It occurred to me that in addition to the books on CD, I should also check out hard copies of the books so that our youngest girls could read along while they listened to the books during the long road trip. We checked out several books and CD sets according to this plan.

In the car the girls decided to start out with The Whipping Boy, even though they’d read it before. They like the story and read their books while the CD played. It was such an enjoyable experience for our 9-year-old that she said it “didn’t even feel like I was reading.” Of course I filed this strategy into the mental Rolodex, and decided to pass it along to any readers who have a child who is a fine reader but just doesn’t particularly enjoy it as a pastime. While they read The Whipping Boy, I decided to preview Mrs. Piggle Wiggle.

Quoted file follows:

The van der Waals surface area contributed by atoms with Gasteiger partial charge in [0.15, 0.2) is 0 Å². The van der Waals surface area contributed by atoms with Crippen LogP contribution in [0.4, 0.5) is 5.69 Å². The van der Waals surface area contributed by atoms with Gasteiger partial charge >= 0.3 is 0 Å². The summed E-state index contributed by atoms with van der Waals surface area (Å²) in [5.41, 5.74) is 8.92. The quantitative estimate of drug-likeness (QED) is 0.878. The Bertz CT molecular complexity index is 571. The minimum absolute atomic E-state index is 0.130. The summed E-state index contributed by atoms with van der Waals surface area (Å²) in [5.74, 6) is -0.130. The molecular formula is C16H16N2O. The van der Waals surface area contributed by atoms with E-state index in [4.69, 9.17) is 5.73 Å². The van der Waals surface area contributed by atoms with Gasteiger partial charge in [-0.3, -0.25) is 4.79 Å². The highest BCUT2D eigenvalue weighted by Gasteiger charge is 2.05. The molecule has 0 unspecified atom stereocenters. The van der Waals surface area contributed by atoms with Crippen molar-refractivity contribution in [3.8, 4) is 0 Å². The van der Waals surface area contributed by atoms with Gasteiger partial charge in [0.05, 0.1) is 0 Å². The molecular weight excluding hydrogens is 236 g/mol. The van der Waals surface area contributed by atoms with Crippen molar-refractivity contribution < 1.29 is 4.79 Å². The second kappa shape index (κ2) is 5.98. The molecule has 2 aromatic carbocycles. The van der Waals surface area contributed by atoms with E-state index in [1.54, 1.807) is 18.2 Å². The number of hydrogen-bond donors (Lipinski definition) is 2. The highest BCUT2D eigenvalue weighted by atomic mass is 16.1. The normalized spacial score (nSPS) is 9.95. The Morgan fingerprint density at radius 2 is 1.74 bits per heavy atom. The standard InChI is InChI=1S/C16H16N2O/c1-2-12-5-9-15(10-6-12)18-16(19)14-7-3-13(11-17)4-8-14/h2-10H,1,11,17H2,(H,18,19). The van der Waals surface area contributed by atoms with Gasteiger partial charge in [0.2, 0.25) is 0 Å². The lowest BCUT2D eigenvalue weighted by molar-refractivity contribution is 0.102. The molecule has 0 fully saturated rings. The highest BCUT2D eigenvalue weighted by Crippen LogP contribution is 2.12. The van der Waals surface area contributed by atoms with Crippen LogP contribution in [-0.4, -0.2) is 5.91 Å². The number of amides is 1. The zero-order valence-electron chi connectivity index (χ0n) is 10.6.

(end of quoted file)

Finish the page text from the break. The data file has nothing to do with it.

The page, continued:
Mrs. Piggle Wiggle is a delightful woman who lives in an upside-down house, smells like fresh-baked sugar cookies, and welcomes all the children in the neighborhood into her home where they can play, be creative, and of course, have tea and cookies. She also knows what makes children tick, and because of this parents often call on her to provide fun and creative, if a bit wacky, solutions to the behavior problem they encounter in their children.

Mrs. Piggle Wiggle reminded me of a cross between Nanny McPhee and Mary Poppins, but without actually living with the children she helps, which means she could help lots more children and parents.